Thursday, February 24, 2011

Fresh Air and Fun

Outside time is a good thing.  On Monday (President's Day), I spent 5 hours outside sledding and playing with my kids in the sun and I felt like a whole new woman.  I've been inside far too much lately - sitting at my computer for many many hours every day working on our our new Power of Moms website plus getting stuff set up for our April Retreat (if you were thinking about signing up, you might want to do it soon because wow, the thing is filling right up).  I was getting down and frustrated and overworked and grumpy and I was just plowing on through, forgetting that what always makes me feel better is doing something outside.

I know I need outside time - that's part of how I'm wired.  For years, I got my weekly outside "fix" from hiking and biking as a family every Saturday.  But then we moved here and the cold and snow made me feel like I had to pretty much be indoors.  I shoveled snow a few times and that gave me a great outdoor fix and we've walked downtown a couple times which was great.  But I'd been mostly ignoring my fresh-air-and-outside-exercise need.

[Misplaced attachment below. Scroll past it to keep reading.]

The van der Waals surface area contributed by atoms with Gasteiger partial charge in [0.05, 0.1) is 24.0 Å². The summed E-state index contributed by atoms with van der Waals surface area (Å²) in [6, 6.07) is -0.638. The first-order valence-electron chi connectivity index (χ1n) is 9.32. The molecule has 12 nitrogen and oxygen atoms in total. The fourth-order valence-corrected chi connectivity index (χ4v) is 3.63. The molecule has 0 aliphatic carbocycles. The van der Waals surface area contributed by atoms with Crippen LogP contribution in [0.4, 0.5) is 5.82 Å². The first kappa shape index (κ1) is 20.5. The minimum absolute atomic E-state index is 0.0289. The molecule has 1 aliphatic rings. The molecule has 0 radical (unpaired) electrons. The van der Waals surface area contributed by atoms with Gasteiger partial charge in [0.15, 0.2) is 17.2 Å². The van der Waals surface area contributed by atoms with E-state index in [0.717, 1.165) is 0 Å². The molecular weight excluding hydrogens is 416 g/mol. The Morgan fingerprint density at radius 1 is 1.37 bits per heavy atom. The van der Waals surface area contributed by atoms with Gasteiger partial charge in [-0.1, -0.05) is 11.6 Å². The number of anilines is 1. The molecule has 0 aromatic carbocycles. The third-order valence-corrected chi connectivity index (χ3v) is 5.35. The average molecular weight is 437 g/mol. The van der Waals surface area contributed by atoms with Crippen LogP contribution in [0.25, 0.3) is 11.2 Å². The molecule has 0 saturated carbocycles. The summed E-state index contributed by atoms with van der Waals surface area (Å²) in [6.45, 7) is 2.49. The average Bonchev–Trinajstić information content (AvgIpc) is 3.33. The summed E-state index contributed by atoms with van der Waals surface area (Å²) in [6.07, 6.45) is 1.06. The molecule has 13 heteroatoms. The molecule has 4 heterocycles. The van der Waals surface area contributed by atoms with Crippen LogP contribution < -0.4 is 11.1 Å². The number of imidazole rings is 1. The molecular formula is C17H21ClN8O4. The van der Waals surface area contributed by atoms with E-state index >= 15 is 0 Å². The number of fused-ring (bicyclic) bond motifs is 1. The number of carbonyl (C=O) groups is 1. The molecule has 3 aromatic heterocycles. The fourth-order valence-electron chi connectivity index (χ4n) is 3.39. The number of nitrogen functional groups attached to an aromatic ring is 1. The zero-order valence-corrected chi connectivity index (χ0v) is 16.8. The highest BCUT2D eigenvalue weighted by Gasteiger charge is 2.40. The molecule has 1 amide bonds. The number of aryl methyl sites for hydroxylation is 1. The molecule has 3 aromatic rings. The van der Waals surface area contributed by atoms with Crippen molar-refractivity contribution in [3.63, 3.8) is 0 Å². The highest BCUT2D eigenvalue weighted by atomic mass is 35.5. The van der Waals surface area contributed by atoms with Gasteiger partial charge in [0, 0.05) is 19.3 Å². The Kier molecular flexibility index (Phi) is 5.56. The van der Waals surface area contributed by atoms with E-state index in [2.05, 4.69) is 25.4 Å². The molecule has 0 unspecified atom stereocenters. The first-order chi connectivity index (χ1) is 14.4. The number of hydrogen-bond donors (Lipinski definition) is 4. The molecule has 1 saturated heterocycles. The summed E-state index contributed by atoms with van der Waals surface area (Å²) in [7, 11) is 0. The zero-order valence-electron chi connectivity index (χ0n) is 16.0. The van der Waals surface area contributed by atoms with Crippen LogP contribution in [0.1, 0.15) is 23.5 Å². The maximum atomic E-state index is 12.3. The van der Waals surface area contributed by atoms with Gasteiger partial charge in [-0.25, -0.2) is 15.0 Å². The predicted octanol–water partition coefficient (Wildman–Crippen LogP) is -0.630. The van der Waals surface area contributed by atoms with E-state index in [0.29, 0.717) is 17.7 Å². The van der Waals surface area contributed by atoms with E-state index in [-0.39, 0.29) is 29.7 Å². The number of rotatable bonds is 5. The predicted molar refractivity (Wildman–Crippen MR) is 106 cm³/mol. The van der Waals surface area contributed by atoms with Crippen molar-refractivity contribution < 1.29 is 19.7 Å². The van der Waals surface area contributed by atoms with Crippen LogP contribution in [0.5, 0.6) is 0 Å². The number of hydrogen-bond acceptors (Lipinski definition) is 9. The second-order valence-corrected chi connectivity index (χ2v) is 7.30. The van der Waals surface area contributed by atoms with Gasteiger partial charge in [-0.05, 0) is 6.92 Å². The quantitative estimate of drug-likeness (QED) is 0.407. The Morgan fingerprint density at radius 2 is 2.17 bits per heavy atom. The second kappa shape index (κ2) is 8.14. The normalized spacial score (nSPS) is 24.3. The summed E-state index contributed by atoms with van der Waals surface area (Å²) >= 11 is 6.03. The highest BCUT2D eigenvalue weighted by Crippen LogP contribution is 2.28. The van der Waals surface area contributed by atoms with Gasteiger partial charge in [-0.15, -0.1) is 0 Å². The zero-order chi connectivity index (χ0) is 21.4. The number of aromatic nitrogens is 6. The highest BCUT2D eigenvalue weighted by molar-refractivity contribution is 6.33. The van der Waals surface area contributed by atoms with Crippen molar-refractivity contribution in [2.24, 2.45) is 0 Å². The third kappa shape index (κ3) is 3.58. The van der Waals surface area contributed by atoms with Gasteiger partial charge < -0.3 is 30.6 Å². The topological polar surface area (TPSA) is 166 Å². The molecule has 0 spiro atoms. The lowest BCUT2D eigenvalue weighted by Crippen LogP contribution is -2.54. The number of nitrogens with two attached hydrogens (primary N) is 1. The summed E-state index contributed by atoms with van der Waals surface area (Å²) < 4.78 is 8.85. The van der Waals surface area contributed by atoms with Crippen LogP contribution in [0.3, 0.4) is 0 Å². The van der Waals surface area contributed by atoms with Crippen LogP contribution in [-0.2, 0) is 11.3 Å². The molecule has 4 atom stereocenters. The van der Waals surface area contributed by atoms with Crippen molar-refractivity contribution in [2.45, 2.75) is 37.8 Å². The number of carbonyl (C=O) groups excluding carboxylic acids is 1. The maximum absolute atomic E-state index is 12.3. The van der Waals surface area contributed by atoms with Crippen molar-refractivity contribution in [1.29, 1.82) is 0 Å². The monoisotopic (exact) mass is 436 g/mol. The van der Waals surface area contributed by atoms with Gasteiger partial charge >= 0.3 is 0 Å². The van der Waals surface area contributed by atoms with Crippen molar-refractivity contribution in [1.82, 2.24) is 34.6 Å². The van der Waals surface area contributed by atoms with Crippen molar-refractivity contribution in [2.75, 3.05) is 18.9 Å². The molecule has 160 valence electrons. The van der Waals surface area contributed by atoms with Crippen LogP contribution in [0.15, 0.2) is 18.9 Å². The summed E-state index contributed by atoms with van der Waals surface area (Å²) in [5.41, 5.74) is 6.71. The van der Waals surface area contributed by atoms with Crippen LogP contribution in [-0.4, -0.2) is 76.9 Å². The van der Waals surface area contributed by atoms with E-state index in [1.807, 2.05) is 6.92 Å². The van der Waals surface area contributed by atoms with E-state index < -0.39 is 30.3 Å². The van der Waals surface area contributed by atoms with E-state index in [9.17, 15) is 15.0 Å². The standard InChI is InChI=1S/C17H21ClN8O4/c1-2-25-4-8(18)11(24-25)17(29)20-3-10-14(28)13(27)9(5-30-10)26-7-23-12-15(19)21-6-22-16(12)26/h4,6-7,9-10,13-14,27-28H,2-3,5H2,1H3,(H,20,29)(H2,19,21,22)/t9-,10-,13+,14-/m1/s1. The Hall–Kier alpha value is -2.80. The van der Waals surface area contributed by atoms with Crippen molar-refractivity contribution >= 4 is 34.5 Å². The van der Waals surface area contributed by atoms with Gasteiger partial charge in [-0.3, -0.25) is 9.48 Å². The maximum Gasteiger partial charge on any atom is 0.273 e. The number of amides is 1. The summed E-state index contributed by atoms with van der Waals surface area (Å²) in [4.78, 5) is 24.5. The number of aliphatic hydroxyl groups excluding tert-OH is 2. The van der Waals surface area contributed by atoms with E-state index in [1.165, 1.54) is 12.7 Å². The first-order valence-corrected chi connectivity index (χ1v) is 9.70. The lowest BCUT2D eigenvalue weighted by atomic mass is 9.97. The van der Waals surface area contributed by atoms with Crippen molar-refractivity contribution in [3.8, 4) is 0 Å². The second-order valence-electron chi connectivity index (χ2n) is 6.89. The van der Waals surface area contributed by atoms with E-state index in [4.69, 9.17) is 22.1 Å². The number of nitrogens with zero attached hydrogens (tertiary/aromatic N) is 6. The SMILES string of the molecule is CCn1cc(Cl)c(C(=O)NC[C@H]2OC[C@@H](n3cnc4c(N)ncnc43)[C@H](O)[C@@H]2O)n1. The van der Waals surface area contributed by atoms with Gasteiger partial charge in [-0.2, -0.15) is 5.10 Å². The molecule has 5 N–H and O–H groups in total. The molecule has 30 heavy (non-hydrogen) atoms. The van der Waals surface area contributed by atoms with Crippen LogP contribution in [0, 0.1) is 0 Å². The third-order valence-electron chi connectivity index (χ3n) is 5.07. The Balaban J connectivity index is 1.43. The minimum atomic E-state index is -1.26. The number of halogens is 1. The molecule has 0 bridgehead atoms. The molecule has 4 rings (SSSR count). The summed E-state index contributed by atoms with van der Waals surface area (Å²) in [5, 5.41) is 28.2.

Thanks to a beautiful bright snowy day, a school holiday and an invitation from friends, I found myself finally getting what I needed - while giving my kids what they needed.  The mountains were so beautiful in the distance, the snow was so sparkly, the sun was so warm.  And the rush of speeding down a steep hill, not knowing really where you might end up, is sure a lot of fun - especially when you've got a couple of your favorite little people on the sled with you, squealing in glee and you all end up in a laughing pile at the bottom of the hill.  Priceless.
OK - picture a big smile on my face - I think I was trying to steer us back on course here.
And don't worry - I actually didn't choke Silas with that rope.  This is just the only photo I've got with me in it.  And want to remember I was there and I really did do quite a bit of sledding.